LockBit, Alphv/BlackCat and RagnarLocker were identified as crossclaiming the same victims as RansomHouse among other groups. These cases follow the same scenario: LockBit 3.0, RagnarLocker, and Alphv/BlackCat claim the victim first and follow with a subsequent claim by RansomHouse.

For example, the collaboration between LockBit and BlackCat is not new, and we’ve seen such cases in the past. This cooperation extends to the sharing of infrastructure, including data leak sites. A noteworthy illustration of collaboration is the case of BlackMatter, formerly known as DarkSide, which transferred their victims to LockBit while undergoing a shutdown and rebranding process back in November 2021, eventually rebranding as Alphv/BlackCat later that year.

Notably, a RansomHouse – Alphv/BlackCat crossclaim occurred during the time of another shutdown that BlackCat actors decided to make as the result of law enforcement actions. HAL Allergy was claimed by Alphv/BlackCat on November 2, 2023. Nearly a month later, on December 19, 2023, BlackCat’s Data Leak Site was prominently taken down, displaying a seizure notice. This occurred due to a joint international operation of law enforcement agencies. According to The United States Department of Justice (DOJ), as a result of the operation, the FBI offered a decryption tool to over 500 victims worldwide, with additional victims encouraged to come forward.

Almost two months after BlackCat’s claim, on February 28, 2024, RansomHouse claimed HAL Allergy.  The company reported an attack confirming that on the morning of February 19, 2024, it was targeted by ransomware. It is unclear what strain was used to encrypt the victim’s network and whether BlackCat assisted RansomHouse in any way to access HAL Allergy. However, considering the established cooperation of BlackCat actors with other groups, the timing of both claims suggests that such an instance might have taken place.

The crossclaim involving RansomHouse and LockBit 3.0 presents yet another instance of potential collaboration. Delaware Life Insurance was claimed by LockBit 3.0 on February 24, 2023, and by RansomHouse on March 10, 2023, while also being claimed by CLOP on June 15, 2023. According to notifications shared with its clients, the company reported only two ransomware incidents in 2023: first between May 29 and May 30, 2023, attributed to the CLOP attack exploiting the MOVEit vulnerability, and second on February 9, 2023. As mentioned earlier, we are excluding CLOP crossclaims from our analysis due to the nature of the breach, which likely has no association with breaches of the same victim claimed by LockBit and RansomHouse.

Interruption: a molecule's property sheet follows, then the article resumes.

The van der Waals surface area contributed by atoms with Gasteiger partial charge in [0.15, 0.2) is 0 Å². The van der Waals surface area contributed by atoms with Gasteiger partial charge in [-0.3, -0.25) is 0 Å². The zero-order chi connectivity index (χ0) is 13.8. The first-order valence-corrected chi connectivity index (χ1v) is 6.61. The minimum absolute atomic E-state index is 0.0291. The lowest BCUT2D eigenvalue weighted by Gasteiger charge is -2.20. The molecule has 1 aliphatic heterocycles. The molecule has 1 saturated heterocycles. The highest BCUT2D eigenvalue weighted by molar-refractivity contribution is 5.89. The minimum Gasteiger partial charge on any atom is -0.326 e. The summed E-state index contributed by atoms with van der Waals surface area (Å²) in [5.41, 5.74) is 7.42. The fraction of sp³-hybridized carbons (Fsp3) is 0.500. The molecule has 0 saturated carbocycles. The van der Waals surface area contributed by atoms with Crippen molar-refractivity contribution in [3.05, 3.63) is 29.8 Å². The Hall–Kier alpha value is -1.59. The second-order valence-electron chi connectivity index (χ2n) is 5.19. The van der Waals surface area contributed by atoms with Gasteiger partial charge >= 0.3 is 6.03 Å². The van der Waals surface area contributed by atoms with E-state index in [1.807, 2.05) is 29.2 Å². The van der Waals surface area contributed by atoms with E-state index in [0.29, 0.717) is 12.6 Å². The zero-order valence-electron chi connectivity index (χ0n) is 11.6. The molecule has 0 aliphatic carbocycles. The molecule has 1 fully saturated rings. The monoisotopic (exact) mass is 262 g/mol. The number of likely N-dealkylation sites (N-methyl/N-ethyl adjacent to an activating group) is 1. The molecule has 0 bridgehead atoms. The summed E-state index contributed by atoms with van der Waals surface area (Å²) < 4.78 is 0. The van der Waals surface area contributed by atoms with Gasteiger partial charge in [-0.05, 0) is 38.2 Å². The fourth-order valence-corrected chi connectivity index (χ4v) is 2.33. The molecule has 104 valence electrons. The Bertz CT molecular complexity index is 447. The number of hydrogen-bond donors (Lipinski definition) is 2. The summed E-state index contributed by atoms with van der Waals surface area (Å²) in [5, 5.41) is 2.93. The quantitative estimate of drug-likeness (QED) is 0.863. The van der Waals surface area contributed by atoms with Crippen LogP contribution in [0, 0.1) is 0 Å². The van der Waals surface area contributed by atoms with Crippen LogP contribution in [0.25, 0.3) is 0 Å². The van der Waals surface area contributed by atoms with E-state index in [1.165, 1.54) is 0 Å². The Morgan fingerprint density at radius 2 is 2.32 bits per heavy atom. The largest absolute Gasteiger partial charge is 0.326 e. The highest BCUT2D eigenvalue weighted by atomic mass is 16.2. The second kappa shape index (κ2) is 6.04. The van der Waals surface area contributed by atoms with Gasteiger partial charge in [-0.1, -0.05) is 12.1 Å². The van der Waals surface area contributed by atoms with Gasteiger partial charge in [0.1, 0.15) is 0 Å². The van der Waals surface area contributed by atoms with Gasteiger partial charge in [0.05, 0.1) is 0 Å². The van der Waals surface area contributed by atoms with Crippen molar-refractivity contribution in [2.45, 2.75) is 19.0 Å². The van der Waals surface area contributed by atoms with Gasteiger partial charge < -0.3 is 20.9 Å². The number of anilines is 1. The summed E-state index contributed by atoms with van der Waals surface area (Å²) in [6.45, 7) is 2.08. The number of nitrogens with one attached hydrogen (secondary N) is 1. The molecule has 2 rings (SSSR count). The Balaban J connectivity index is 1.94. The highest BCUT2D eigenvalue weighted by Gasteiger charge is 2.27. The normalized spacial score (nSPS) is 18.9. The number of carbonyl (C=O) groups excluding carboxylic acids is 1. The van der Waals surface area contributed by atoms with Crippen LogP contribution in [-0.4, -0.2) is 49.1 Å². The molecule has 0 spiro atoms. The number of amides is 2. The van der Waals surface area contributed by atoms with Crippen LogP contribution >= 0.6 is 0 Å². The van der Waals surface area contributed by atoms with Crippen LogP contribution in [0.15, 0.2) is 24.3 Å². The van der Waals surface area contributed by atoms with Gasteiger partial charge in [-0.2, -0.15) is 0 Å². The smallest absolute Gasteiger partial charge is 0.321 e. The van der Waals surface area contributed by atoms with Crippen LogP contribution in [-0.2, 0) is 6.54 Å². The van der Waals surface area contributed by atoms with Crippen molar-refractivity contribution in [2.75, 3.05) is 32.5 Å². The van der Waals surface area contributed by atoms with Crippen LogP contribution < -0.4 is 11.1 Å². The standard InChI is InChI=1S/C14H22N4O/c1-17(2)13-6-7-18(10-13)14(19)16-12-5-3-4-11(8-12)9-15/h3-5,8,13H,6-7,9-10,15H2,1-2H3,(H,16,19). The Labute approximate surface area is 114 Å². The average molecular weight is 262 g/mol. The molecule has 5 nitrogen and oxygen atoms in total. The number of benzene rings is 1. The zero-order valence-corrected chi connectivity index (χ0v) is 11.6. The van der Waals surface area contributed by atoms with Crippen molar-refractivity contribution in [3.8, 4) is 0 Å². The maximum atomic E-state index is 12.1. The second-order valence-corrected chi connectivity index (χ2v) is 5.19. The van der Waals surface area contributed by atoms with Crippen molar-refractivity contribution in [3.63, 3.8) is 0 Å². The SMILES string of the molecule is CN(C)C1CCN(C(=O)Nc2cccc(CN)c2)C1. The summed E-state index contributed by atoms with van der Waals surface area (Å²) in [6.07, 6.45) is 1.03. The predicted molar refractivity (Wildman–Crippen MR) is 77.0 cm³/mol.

Considering the timeline of the reported attack on February 9, 2023, and the subsequent claim by LockBit 3.0, it is likely that LockBit actors were responsible for the initial attack. The outcome of negotiations with Delaware Life Insurance is unclear, but the appearance of the company on the data leak site suggests that the victim refused to cooperate with the actors. Subsequently, the data may have been shared with RansomHouse, which then claimed the company on their data leak site approximately two weeks after LockBit 3.0’s initial claim.

It is possible that a single actor might utilize data under a different syndicate’s brands, a common occurrence in the realm of RaaS, where affiliates often partner with multiple groups. However, we are more inclined to believe in a well-established relationship between groups connected on multiple levels rather than just one single actor working with both syndicates.

It is also important to consider that these groups are geopolitically aligned with Russia, suggesting that their composition belongs to the same community. One of the key characteristics of the Russian ransomware ecosystem is a collectivist mindset and close interpersonal relationships that serve as the foundation for their “business” operations. Given the current geopolitical climate, actors may find themselves increasingly connected and supportive of each other, pooling their resources against entities they perceive as the state’s enemies.

The crossclaim between RagnarLocker and RansomHouse presents an intriguing case that suggests potential data sharing between two groups or even the involvement of the same actors in the operations of both groups. Like LockBit 3.0 and Alphv/BlackCat, RagnarLocker initially claimed a victim, with RansomHouse later doing the same. Specifically, Entity #9 on our graph, a Taiwanese chip maker ADATA was first claimed by RagnarLocker on June 24, 2021, on its data leak site following a ransomware attack on May 23, 2021, during which the entity refused to pay a ransom, resulting in a data leak.

Subsequently, on October 5, 2022, RansomHouse made a claim on ADATA, alleging possession of 1TB worth of sensitive data. Three days prior to that, actors also claimed ADATA as a victim on their Telegram channel. However, in a statement to a BleepingComputer, ADATA denied the claim of a RansomHouse attack, asserting that the leaked files were from a May 2021 RagnarLocker breach, during which 1.5TB of data was stolen.